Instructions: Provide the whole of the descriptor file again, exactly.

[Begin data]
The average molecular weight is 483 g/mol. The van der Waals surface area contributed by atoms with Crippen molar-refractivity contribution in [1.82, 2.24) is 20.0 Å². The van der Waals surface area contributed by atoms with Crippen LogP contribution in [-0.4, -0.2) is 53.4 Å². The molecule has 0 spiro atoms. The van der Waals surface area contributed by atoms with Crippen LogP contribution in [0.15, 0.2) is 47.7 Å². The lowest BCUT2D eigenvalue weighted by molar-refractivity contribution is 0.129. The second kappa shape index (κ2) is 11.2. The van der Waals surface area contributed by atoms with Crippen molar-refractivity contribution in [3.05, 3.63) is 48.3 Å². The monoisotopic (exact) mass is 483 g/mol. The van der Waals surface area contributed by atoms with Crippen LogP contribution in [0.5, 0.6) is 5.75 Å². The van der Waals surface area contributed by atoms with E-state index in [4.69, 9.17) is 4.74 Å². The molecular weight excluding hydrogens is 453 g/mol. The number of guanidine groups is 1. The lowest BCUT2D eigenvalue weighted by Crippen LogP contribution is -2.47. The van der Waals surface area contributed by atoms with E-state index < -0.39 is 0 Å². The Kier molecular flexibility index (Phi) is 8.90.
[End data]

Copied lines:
The average molecular weight is 483 g/mol. The van der Waals surface area contributed by atoms with Crippen molar-refractivity contribution in [1.82, 2.24) is 20.0 Å². The van der Waals surface area contributed by atoms with Crippen LogP contribution in [-0.4, -0.2) is 53.4 Å². The molecule has 0 spiro atoms. The van der Waals surface area contributed by atoms with Crippen LogP contribution in [0.15, 0.2) is 47.7 Å². The lowest BCUT2D eigenvalue weighted by molar-refractivity contribution is 0.129. The second kappa shape index (κ2) is 11.2. The van der Waals surface area contributed by atoms with Crippen molar-refractivity contribution in [3.05, 3.63) is 48.3 Å². The monoisotopic (exact) mass is 483 g/mol. The van der Waals surface area contributed by atoms with Crippen LogP contribution in [0.5, 0.6) is 5.75 Å². The van der Waals surface area contributed by atoms with E-state index in [4.69, 9.17) is 4.74 Å². The molecular weight excluding hydrogens is 453 g/mol. The number of guanidine groups is 1. The lowest BCUT2D eigenvalue weighted by Crippen LogP contribution is -2.47. The van der Waals surface area contributed by atoms with E-state index < -0.39 is 0 Å². The Kier molecular flexibility index (Phi) is 8.90.